With Apple gearing up to launch a revamped Beats music service at WWDC, The Verge is reporting that Apple is already aggressively trying to defeat some longstanding competition.
Specifically, Apple is supposedly trying to convince music labels to stop supporting Spotify's free tier of streaming music. As a quick refresher, Spotify Premium members can pay $9.99 for unlimited on-demand music streaming, while the free tier offers users a more limited offering with ads.
What's more, Apple has reportedly gone so far as to try and persuade music labels to drop their support for YouTube's music licensing program. To sweeten the deal, Apple has allegedly offered "to pay YouTube's music licensing fee to Universal Music Group if the label stopped allowing its songs on YouTube."
With all of this behind-the-scenes wheeling and dealing, The Verge report claims that Apple's actions have already raised the eyebrows of the DOJ and the FTC. And given the trouble Apple ran into with the DOJ over e-book price fixing allegations, one would think Apple would want to do all it can to steer clear of regulatory oversight.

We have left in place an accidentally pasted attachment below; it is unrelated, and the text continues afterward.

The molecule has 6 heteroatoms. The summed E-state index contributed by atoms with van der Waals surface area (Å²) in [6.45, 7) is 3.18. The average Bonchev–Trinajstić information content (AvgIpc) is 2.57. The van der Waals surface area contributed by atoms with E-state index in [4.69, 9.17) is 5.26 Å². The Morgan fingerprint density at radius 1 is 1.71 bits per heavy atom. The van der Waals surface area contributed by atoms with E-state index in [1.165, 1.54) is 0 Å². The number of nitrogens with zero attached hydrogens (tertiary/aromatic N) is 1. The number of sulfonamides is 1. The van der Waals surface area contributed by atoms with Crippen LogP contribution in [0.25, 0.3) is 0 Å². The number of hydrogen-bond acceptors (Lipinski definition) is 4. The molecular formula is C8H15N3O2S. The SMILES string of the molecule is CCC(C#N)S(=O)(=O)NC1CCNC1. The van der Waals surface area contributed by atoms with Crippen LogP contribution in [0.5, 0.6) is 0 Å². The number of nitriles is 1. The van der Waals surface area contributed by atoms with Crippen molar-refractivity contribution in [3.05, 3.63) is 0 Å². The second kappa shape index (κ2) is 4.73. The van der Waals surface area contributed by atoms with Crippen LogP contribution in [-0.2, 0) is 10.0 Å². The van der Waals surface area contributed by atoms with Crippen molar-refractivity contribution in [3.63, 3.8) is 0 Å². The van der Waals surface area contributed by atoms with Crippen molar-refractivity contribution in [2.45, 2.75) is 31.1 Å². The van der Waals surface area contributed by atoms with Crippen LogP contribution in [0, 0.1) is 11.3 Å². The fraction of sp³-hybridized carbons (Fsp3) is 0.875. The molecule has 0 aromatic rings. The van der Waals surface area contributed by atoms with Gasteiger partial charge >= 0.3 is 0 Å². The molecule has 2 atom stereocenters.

More importantly, though, is that the report, if true, seems to reflect that Apple is scared. Rather than trying to conquer the music marketplace with an incredible streaming service that stands head-and-shoulders above the competition, Apple is instead aiming to destroy the competition with its bank account.
The Verge writes:
If Apple convinces the labels to stop licensing freemium services from Spotify and YouTube, it could take out a significant portion of business from its two largest music competitors.
One would think, or at least hope, that Apple was confident enough in its offering to give services like YouTube and Spotify a good challenge based on features and/or pricing. Going to music labels and trying to get existing deals cancelled seems underhanded, to say the least.